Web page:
First I'd like to thank Molly Peacock for introducing me to Stacey Harwood. This is a wonderful opportunity.
I'm originally from New York, born and raised, and came to Taos in 2005 when I had a fellowship to the Wurlitzer Foundation. In my three -month stay, I fell in love with the place, its landscape, its horizontalness! Taos' wide gold and green mesas seem to push open your ribs.
There are artists of all kinds here: visual, musical, writers, dancers. The entire town is like an artist's residence, and 2012 was the year of "The Remarkable Women of Taos." That April, myself and another woman organized Remarkable Women Writers of Taos, a two-day, all day event.
As a poet, I have had two books published: A Bell Buried Deep, winner of the Nicholas Roerich Poetry Prize (Story Line Press), soon to be reissued by Tupelo Press; and Vocabulary of Silence (Red Hen Press), winner of the New Mexico Poetry Prize. In addition, I have two chapbooks, No Ordinary Women and 3 Poets for Peace. I am also co-editor of the Taos Journal of Poetry & Art along with poet Cathy Strisik; and Acquistions Editor for 3: A Taos Press, founded by poet Andrea Watson.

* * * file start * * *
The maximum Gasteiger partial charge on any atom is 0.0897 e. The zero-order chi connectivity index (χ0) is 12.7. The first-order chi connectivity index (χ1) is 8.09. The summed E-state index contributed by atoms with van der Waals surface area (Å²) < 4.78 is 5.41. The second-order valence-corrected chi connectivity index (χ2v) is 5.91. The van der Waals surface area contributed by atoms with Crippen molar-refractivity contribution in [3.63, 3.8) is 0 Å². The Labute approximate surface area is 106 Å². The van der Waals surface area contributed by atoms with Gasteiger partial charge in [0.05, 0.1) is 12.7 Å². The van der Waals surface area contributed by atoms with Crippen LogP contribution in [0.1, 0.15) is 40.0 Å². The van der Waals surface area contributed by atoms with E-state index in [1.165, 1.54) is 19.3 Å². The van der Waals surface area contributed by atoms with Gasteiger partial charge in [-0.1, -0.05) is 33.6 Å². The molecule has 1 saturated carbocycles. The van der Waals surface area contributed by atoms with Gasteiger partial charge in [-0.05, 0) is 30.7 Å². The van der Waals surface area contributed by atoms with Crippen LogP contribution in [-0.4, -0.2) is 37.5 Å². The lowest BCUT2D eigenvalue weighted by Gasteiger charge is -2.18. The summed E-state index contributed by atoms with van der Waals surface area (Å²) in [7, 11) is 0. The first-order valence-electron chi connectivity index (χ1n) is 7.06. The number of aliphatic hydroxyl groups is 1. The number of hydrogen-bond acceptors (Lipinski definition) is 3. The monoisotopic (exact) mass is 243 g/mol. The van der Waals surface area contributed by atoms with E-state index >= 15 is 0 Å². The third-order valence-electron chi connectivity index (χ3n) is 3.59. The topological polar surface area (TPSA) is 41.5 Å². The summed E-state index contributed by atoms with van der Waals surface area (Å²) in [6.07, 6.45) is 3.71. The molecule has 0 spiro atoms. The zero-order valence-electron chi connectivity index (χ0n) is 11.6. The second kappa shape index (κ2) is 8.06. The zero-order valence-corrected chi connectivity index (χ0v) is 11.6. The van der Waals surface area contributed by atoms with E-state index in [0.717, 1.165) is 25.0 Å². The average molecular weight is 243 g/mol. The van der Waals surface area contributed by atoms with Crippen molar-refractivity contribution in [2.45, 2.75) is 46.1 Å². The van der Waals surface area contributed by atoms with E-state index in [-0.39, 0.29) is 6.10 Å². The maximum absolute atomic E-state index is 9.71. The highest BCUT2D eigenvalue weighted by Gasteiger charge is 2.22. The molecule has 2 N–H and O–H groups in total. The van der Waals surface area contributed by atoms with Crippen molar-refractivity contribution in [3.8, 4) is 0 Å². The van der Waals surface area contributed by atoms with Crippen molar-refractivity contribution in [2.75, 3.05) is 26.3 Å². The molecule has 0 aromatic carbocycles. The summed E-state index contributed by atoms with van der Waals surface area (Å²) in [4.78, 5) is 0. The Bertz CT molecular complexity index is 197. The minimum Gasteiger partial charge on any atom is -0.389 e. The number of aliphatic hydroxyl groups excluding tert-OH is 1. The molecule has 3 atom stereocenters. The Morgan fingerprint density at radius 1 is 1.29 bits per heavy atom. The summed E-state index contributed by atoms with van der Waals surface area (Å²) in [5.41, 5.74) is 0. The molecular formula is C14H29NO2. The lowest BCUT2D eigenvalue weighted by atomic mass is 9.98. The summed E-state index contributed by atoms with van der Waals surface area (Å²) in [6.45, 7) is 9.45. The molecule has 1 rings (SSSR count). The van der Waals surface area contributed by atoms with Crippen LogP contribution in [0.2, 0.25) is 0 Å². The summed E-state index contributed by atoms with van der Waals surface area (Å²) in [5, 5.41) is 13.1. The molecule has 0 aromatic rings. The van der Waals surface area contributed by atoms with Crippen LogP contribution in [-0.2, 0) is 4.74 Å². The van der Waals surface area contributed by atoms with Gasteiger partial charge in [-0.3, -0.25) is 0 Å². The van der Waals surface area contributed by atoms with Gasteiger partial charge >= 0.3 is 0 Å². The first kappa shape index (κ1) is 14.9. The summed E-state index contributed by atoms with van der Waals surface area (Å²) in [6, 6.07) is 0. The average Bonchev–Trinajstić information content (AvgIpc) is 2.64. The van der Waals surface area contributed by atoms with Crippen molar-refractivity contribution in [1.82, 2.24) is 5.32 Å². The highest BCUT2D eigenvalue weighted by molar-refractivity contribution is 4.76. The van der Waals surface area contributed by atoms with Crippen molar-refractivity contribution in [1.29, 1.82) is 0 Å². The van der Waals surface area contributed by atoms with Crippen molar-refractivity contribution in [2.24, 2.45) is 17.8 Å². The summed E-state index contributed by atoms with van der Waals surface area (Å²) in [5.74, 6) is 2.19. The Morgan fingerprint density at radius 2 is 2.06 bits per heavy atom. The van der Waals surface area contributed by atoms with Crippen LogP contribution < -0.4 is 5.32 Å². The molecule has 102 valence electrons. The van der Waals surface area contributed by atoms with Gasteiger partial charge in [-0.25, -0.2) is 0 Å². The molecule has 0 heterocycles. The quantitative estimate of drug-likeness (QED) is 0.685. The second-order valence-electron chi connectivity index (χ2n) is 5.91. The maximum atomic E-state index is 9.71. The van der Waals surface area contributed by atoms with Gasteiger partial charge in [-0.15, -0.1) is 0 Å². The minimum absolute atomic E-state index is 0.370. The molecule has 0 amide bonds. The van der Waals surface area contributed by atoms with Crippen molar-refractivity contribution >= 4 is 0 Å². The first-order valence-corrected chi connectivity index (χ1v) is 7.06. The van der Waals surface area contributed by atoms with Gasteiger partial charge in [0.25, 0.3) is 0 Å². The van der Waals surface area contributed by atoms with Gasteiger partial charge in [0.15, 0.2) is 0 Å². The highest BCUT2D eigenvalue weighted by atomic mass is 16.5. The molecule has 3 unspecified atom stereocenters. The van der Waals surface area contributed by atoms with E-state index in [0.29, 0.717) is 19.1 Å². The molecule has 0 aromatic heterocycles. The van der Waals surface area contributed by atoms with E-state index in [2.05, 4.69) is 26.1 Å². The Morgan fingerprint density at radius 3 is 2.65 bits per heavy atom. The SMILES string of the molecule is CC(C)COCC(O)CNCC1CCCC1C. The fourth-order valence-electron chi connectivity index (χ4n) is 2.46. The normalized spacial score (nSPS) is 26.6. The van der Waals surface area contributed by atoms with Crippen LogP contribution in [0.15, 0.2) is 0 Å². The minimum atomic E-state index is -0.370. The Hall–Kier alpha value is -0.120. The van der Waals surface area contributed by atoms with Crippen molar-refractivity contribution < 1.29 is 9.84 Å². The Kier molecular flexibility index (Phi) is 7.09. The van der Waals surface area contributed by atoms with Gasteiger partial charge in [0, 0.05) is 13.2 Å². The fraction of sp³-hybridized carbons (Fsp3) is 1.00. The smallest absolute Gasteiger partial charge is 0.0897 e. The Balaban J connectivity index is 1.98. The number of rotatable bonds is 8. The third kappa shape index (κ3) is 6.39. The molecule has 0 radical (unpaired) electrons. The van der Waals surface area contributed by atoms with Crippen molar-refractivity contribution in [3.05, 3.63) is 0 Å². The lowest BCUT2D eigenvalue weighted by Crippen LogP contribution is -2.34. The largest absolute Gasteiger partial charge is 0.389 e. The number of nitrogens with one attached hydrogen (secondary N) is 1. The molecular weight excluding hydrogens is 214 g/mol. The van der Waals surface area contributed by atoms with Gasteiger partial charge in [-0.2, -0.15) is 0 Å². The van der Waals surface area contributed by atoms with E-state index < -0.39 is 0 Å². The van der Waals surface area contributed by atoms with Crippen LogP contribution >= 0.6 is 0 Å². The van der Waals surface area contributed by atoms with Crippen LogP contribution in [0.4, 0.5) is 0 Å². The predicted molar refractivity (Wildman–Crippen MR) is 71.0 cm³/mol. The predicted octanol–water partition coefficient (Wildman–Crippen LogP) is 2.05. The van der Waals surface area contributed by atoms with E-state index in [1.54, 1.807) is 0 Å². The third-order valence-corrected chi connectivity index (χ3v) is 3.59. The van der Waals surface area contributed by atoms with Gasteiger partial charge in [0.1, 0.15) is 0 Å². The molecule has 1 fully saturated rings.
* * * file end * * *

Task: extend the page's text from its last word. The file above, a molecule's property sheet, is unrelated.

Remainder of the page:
Okay, let me say a few words about my current book project: Root Work. The Lost Writings of John Brown and Mary Day Brown. I am a poet interested in history, U.S. history in particular, and within that the burning issues of race and class and gender. So much has been written about John Brown, but so little about his second wife, mother of 13 children, Mary Day Brown. What choices did they make? What was the depth of their relationship to each other? How did Mary Day Brown feel about herself, the world in which she lived? I'm fascinated by the complexity of these two people, both white Abolishionists, who lived surrounded by slavery and who worked with the Underground Railroad, leading enslaved Africans to Canada.
In the epistolary poems I'm working on, I reimagine Mary and John, and cast them alongside Ghost Codes and Runaways. More on this tomorrow.